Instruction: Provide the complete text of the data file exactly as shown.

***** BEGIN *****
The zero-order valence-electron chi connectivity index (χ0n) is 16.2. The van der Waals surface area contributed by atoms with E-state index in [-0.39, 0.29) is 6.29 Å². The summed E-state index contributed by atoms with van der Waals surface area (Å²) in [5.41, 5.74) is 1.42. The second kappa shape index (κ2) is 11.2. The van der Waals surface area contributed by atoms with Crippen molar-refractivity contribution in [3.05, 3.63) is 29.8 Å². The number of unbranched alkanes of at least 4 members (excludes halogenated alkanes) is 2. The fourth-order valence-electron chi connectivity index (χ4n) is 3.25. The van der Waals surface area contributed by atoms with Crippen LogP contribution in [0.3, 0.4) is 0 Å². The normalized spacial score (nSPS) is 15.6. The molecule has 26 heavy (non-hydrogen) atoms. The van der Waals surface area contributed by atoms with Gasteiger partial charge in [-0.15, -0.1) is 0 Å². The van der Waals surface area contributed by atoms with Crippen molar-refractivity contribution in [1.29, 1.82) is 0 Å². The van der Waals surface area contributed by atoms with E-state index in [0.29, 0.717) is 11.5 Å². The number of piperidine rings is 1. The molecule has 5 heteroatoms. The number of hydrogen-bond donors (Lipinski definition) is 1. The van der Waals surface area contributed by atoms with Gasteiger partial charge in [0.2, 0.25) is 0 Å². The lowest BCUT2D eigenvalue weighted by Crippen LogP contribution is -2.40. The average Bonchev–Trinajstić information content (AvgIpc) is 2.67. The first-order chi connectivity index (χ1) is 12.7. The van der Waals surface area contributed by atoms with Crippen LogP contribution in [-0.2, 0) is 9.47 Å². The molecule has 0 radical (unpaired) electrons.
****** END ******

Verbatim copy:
The zero-order valence-electron chi connectivity index (χ0n) is 16.2. The van der Waals surface area contributed by atoms with E-state index in [-0.39, 0.29) is 6.29 Å². The summed E-state index contributed by atoms with van der Waals surface area (Å²) in [5.41, 5.74) is 1.42. The second kappa shape index (κ2) is 11.2. The van der Waals surface area contributed by atoms with Crippen molar-refractivity contribution in [3.05, 3.63) is 29.8 Å². The number of unbranched alkanes of at least 4 members (excludes halogenated alkanes) is 2. The fourth-order valence-electron chi connectivity index (χ4n) is 3.25. The van der Waals surface area contributed by atoms with Crippen LogP contribution in [0.3, 0.4) is 0 Å². The normalized spacial score (nSPS) is 15.6. The molecule has 26 heavy (non-hydrogen) atoms. The van der Waals surface area contributed by atoms with Gasteiger partial charge in [-0.15, -0.1) is 0 Å². The van der Waals surface area contributed by atoms with Crippen molar-refractivity contribution in [1.29, 1.82) is 0 Å². The van der Waals surface area contributed by atoms with E-state index in [0.29, 0.717) is 11.5 Å². The number of piperidine rings is 1. The molecule has 5 heteroatoms. The number of hydrogen-bond donors (Lipinski definition) is 1. The van der Waals surface area contributed by atoms with Gasteiger partial charge in [0.2, 0.25) is 0 Å². The lowest BCUT2D eigenvalue weighted by Crippen LogP contribution is -2.40. The average Bonchev–Trinajstić information content (AvgIpc) is 2.67. The first-order chi connectivity index (χ1) is 12.7. The van der Waals surface area contributed by atoms with Crippen LogP contribution in [-0.2, 0) is 9.47 Å². The molecule has 0 radical (unpaired) electrons.